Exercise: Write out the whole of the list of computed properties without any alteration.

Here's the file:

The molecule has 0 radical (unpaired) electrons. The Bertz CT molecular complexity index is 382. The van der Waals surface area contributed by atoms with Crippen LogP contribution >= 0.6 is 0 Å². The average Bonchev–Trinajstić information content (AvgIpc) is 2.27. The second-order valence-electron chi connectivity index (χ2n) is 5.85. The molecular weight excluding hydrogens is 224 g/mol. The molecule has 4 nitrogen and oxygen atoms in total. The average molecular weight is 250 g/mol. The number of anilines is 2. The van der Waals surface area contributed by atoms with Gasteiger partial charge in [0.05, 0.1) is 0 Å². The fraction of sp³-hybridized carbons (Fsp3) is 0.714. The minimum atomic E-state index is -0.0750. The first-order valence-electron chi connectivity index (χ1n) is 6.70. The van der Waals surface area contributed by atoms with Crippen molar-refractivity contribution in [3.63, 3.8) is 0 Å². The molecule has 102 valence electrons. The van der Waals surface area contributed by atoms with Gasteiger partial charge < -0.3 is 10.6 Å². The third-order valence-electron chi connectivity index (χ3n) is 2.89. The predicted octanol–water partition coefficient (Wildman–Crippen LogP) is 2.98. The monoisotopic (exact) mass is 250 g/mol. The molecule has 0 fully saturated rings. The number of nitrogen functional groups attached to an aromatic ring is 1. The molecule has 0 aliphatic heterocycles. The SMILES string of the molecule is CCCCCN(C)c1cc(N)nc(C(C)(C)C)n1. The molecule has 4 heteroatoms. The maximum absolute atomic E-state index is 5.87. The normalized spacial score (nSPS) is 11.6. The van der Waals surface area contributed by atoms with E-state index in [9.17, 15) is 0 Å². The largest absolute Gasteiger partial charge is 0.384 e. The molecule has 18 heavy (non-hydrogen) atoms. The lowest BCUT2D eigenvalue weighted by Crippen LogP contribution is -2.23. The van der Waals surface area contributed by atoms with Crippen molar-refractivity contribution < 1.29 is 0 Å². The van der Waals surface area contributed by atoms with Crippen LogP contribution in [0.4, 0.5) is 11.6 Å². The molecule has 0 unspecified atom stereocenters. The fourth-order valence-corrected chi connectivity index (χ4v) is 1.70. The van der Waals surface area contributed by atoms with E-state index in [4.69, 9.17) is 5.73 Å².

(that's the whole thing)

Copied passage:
The molecule has 0 radical (unpaired) electrons. The Bertz CT molecular complexity index is 382. The van der Waals surface area contributed by atoms with Crippen LogP contribution >= 0.6 is 0 Å². The average Bonchev–Trinajstić information content (AvgIpc) is 2.27. The second-order valence-electron chi connectivity index (χ2n) is 5.85. The molecular weight excluding hydrogens is 224 g/mol. The molecule has 4 nitrogen and oxygen atoms in total. The average molecular weight is 250 g/mol. The number of anilines is 2. The van der Waals surface area contributed by atoms with Gasteiger partial charge in [0.05, 0.1) is 0 Å². The fraction of sp³-hybridized carbons (Fsp3) is 0.714. The minimum atomic E-state index is -0.0750. The first-order valence-electron chi connectivity index (χ1n) is 6.70. The van der Waals surface area contributed by atoms with Crippen molar-refractivity contribution in [3.63, 3.8) is 0 Å². The molecule has 102 valence electrons. The van der Waals surface area contributed by atoms with Gasteiger partial charge < -0.3 is 10.6 Å². The third-order valence-electron chi connectivity index (χ3n) is 2.89. The predicted octanol–water partition coefficient (Wildman–Crippen LogP) is 2.98. The monoisotopic (exact) mass is 250 g/mol. The molecule has 0 fully saturated rings. The number of nitrogen functional groups attached to an aromatic ring is 1. The molecule has 0 aliphatic heterocycles. The SMILES string of the molecule is CCCCCN(C)c1cc(N)nc(C(C)(C)C)n1. The molecule has 4 heteroatoms. The maximum absolute atomic E-state index is 5.87. The normalized spacial score (nSPS) is 11.6. The van der Waals surface area contributed by atoms with E-state index in [9.17, 15) is 0 Å². The largest absolute Gasteiger partial charge is 0.384 e. The molecule has 18 heavy (non-hydrogen) atoms. The lowest BCUT2D eigenvalue weighted by Crippen LogP contribution is -2.23. The van der Waals surface area contributed by atoms with Crippen molar-refractivity contribution < 1.29 is 0 Å². The van der Waals surface area contributed by atoms with Crippen LogP contribution in [0.4, 0.5) is 11.6 Å². The molecule has 0 unspecified atom stereocenters. The fourth-order valence-corrected chi connectivity index (χ4v) is 1.70. The van der Waals surface area contributed by atoms with E-state index in [4.69, 9.17) is 5.73 Å².